Further work by John Covach and Michael Votta, however, reveals that the “secret love story” may actually be a reference to a novel by Balzac, Seriphitá, that was a favorite of both Schoenberg and Berg. This novel deals with transformation through love and sublimation into a supernatural state of grace. According to Covach, this gives a more hopeful interpretation of Mathilde Schoenberg’s return to Schoenberg, and according to Votta it integrates the secret program with the pitch structure of the work in significant ways. (It was also the inspiration for the idea of “the unity of musical space” which led Schoenberg to his 12-tone theory)


The movement is in ternary form: A1-B-A2, in which the music of A2 is more or less the music of A1 inverted. Immediately after A2 ends, the entire ternary structure is repeated, in reverse: A2-B-A1. Berg loved large-scale palindromes like this; almost all of his mature works employ such a structure. In this case, the palindrome represents Mathilde's return to Schoenberg after her time away, as well as Berg’s wish, perhaps, that time could run backward and that Mathilde, who is connected to the unfaithful Melisande in the first part of the movement, could, like Seriphitá, attain a state of grace in the end. The point where the palindrome reverses direction (and where Mathilde transforms from Melisande to Seriphitá) is marked by an extraordinary gesture: the piano, which is silent throughout the rest of the movement, plays a low C-sharp twelve times, like an ominous timepiece striking midnight. This occurs at measure 361, a reference to the Köchel number of Mozart’s “Gran Partita” for wind ensemble.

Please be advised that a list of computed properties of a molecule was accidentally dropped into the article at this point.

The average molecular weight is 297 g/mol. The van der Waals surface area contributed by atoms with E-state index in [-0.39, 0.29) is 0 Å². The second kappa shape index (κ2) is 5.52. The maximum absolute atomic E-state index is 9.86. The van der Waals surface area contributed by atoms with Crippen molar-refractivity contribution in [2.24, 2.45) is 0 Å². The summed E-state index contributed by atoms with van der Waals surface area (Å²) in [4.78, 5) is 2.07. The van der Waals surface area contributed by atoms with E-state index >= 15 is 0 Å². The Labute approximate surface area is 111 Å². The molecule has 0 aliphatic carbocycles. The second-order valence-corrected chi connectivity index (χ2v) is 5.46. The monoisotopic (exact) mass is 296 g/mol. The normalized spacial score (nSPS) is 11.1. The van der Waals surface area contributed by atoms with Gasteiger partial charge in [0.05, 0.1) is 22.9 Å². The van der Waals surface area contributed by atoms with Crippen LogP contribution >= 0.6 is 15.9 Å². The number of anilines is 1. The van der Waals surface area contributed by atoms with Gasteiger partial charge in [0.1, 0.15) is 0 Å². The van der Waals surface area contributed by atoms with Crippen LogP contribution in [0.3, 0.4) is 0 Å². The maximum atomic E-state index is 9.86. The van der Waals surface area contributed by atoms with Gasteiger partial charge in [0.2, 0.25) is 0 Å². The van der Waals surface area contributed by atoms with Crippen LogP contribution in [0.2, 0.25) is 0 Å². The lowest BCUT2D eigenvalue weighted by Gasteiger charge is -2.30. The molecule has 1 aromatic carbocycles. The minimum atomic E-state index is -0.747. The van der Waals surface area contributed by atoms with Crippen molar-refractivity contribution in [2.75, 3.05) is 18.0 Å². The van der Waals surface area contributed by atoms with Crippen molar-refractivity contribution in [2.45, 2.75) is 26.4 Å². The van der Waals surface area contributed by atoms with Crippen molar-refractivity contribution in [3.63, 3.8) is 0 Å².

But there is, perhaps, more to the story.